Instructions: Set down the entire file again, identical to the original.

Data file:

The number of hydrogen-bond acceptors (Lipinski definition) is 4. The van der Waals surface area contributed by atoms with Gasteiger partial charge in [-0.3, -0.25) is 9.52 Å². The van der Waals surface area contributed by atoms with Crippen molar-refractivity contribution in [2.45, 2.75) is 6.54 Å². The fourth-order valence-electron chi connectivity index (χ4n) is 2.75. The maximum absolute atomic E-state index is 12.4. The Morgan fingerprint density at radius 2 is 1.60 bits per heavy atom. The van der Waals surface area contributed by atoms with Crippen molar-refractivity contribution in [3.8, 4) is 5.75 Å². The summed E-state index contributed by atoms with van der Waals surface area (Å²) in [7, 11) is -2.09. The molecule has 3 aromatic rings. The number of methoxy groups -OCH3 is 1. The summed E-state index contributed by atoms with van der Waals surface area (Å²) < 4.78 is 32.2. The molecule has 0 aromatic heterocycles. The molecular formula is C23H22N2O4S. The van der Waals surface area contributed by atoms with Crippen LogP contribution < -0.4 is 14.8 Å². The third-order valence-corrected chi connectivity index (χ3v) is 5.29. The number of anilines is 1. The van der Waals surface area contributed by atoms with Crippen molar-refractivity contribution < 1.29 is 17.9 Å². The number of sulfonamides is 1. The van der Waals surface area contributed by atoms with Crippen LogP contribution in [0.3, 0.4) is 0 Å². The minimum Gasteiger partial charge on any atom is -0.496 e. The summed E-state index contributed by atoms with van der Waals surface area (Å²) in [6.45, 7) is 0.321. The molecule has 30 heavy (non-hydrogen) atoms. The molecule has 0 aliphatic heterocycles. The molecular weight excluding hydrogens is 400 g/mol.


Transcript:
The number of hydrogen-bond acceptors (Lipinski definition) is 4. The van der Waals surface area contributed by atoms with Gasteiger partial charge in [-0.3, -0.25) is 9.52 Å². The van der Waals surface area contributed by atoms with Crippen molar-refractivity contribution in [2.45, 2.75) is 6.54 Å². The fourth-order valence-electron chi connectivity index (χ4n) is 2.75. The maximum absolute atomic E-state index is 12.4. The Morgan fingerprint density at radius 2 is 1.60 bits per heavy atom. The van der Waals surface area contributed by atoms with Crippen molar-refractivity contribution in [3.8, 4) is 5.75 Å². The summed E-state index contributed by atoms with van der Waals surface area (Å²) in [7, 11) is -2.09. The molecule has 3 aromatic rings. The number of methoxy groups -OCH3 is 1. The summed E-state index contributed by atoms with van der Waals surface area (Å²) < 4.78 is 32.2. The molecule has 0 aromatic heterocycles. The molecular formula is C23H22N2O4S. The van der Waals surface area contributed by atoms with Crippen LogP contribution < -0.4 is 14.8 Å². The third-order valence-corrected chi connectivity index (χ3v) is 5.29. The number of anilines is 1. The van der Waals surface area contributed by atoms with Crippen molar-refractivity contribution < 1.29 is 17.9 Å². The number of sulfonamides is 1. The van der Waals surface area contributed by atoms with Crippen LogP contribution in [0.3, 0.4) is 0 Å². The minimum Gasteiger partial charge on any atom is -0.496 e. The summed E-state index contributed by atoms with van der Waals surface area (Å²) in [6.45, 7) is 0.321. The molecule has 30 heavy (non-hydrogen) atoms. The molecule has 0 aliphatic heterocycles. The molecular weight excluding hydrogens is 400 g/mol.